Next Time, I’ll Try and Find a Politically-Sensitive Map
So, I’m in Fort Myers, Florida doing shows at the Laugh-In. To be honest, I’m as shocked as anyone that I’m actually down here doing any shows to begin with. Including the owner. I was supposed to close four shows, two Friday, and two Saturday. Before the first show, Joe the owner introduced himself to me and asked how exactly I got in on his roster? So, I told him that two years ago, I did a couple of five-minute open spots, and left my résumé and headshot for him to look at. Next thing I know he called me up and booked me. Money for that trip well spent.
Now, remember, I’ve done a grand total of ten minutes at this club, some two years ago. But I figured, I’m way more confident, have a larger arsenal of material. This’ll be fine, right?
Van Allen, get a map.
Had I done so, and had I the knowledge beforehand, I’d have seen that Florida, particularly West Florida, is still considered part of the Deep South. These people are proud Southerners who appeared to enjoy Blue-Collar-esque, very animated comedy bordering on possibly-racist and homophobic with a definite shout-out to patriotic jingoism. For those of you who don’t know my act, there’s little-to-no such content anywhere in my set lists. Huh. Nonetheless, I figured I could handle this as there’s still Southern Hospitality, they’ve just gone through an election; everyone’s looking forward to a new era. It’s all good.
I followed MG, a headliner from South Carolina whose very animated demeanour and Southern-friendly drawl and material engaged nicely. Then I hit the stage. Everything was going fantastically. They bought that I was Canadian; they bought the first half of my material. Everything was clicking.
Then I mentioned the new president.
The material that I had honed in the north specific for this trip faced a wall of elderly, white Republicans in South West Florida. I had dug myself an Obama-shaped hole and no amount of digging got them back. I could hear for the rest of the set the Obama supporters (and they were too few to stay the tide) laughing at the rest of my set, and it was easy to find them since the rest of the crowd were busy silent, no doubt ruminating about how good a job George Jr. had done over the past while. Yikes.
Off the stage I went and the crowd that liked me made a point of finding me and saying that they had a great time. Thank God for small miracles. Small ones, anyway. I still had the owner to deal with. He saw the first show, and the only thing going through my head was my mom’s old adage of first impressions and how you usually don’t get a do-over on them.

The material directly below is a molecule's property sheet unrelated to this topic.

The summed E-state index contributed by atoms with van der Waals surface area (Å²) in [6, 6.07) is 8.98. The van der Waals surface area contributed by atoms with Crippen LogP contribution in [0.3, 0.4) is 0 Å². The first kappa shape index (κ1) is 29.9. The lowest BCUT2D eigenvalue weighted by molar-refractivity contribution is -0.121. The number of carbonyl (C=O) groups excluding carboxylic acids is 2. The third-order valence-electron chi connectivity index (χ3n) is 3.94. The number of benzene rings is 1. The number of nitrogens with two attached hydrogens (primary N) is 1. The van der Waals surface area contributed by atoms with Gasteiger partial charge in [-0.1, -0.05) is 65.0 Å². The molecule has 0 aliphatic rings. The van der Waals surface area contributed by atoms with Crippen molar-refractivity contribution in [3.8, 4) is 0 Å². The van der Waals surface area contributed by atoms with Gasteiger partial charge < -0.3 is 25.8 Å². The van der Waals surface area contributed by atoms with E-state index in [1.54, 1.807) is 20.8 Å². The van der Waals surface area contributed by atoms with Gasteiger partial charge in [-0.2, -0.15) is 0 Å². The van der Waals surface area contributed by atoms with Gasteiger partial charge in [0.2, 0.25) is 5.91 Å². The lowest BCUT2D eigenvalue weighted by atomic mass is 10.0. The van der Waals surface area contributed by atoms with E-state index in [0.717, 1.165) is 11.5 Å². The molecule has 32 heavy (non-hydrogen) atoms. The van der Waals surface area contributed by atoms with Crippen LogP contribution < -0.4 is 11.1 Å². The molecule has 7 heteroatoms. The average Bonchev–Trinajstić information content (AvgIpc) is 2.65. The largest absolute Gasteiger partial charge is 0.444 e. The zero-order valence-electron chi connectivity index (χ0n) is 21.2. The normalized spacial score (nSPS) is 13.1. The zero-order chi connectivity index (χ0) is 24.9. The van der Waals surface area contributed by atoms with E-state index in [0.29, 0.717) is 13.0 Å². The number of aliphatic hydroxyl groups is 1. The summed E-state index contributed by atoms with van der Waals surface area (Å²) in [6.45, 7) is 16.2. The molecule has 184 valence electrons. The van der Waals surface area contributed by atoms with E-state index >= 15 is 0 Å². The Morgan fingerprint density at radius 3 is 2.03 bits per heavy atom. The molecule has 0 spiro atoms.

As a result, we shifted the order of the night. I would now middle with MG closing. Disappointed? Yes. Valid decision? Most certainly. From Joe’s standpoint, he probably didn’t see me two years ago, and just booked me based on a couple of videos and a picture of my face. From my standpoint, I was in a totally different world down here wondering to myself how many other of my Toronto comic friends would have faced a similar crowd. This crowd was as hard to read as the Cantonese translation of the technical specs for a Cisco router. So, screw ego. This I knew was better for the show, and meant that I would have to prove myself in front of the owner. So be it.
Time to adjust the material. Nothing political. Nothing damaging to the audience. Find all the stuff that’s bordering on the risqué. Next show was the Saturday at 10:00pm. Armed with a shorter and the admittedly rougher aspects of my act I took the stage and killed in front of 28 people for the late show. No owner and small crowd but got them.
Saturday early show was like most Saturday early shows I’ve been at. Packed, not outrageously drunk, and ready to laugh. Again, there were a lot of old white people there, but having muled the Obama material so far up my backside, I figured I was safe with the shortened set. Took the stage and got applause breaks and rolling laughs, with the owner in plain view of the whole thing. Point proven.
Even then, however, I could not get comfortable. A joke about tattoos led me to utter the word “tramp stamp” which ground the room to a halt like a hockey stick in the front spokes. A loud and audible “How dare you!” gasped from the gathered multitude. It was as if instead of referring to small-of-the-back tattoos as “tramp stamps” (as I now assumed a myriad actually owned) I had actually stated “You know that flag of yours…if you got rid of that blue star field and added a few more colours in the stripes, you’d be square for Pride Week.” That setback aside, I got everyone back on track, and noted not to utter the same for the Saturday late show.
Saturday at 10:00pm, the smallish crowd of 40 or so stumbled in. Large numbers of this drunk assembly were standing up, screaming and hollering at the stage. And this was during the warm-up music. MG turns to me mid-bite through his salad and says “I hate this crowd already.” I hit the stage, did my time and grabbed them while the grabbing was good. As hammered as they were, they paid attention, gave me laughs and High 5s as I left the stage. I will never understand this state. MG worked the crowd hard and got the laughs required dealing with an even drunker crowd by this time. Once offstage, the sweat poured off of him like he had just run a marathon. Not that far off the truth in terms of effort.
I’m hoping MG follows the steps of some other comics and makes it to Absolute Comedy in either Toronto or Ottawa. Great guy to work with and would welcome it again. Joe the owner acknowledged the rough Friday early show, but also the great opener spots he’d seen me do as well. So, long story short, I should be back in Florida again, and this time I’ll know way more about the crowd and what needs to be done.
Cut to nine months later where I’ll be staring at a piece of paper for three hours that has nothing on it but “McCain = Good”.